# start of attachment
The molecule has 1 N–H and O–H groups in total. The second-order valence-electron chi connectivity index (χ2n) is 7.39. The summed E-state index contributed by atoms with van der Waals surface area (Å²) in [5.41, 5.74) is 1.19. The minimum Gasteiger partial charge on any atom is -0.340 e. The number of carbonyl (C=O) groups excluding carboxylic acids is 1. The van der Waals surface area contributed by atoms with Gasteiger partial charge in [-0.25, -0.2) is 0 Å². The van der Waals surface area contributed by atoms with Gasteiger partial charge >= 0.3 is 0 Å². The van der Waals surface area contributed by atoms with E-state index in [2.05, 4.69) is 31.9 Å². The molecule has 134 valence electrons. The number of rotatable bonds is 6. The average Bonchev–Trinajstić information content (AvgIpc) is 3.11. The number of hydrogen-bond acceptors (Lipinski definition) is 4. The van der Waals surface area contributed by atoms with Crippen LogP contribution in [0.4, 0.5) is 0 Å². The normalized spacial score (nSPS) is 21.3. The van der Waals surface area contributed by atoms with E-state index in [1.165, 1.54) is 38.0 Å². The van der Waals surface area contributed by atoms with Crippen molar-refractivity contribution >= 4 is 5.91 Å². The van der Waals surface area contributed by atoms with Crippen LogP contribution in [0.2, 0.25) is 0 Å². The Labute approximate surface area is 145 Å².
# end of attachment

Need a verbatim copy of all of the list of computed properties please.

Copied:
The molecule has 1 N–H and O–H groups in total. The second-order valence-electron chi connectivity index (χ2n) is 7.39. The summed E-state index contributed by atoms with van der Waals surface area (Å²) in [5.41, 5.74) is 1.19. The minimum Gasteiger partial charge on any atom is -0.340 e. The number of carbonyl (C=O) groups excluding carboxylic acids is 1. The van der Waals surface area contributed by atoms with Gasteiger partial charge in [-0.25, -0.2) is 0 Å². The van der Waals surface area contributed by atoms with Gasteiger partial charge >= 0.3 is 0 Å². The van der Waals surface area contributed by atoms with E-state index in [2.05, 4.69) is 31.9 Å². The molecule has 134 valence electrons. The number of rotatable bonds is 6. The average Bonchev–Trinajstić information content (AvgIpc) is 3.11. The number of hydrogen-bond acceptors (Lipinski definition) is 4. The van der Waals surface area contributed by atoms with Crippen LogP contribution in [0.4, 0.5) is 0 Å². The normalized spacial score (nSPS) is 21.3. The van der Waals surface area contributed by atoms with E-state index in [1.165, 1.54) is 38.0 Å². The van der Waals surface area contributed by atoms with Crippen molar-refractivity contribution >= 4 is 5.91 Å². The van der Waals surface area contributed by atoms with Crippen LogP contribution in [0.2, 0.25) is 0 Å². The Labute approximate surface area is 145 Å².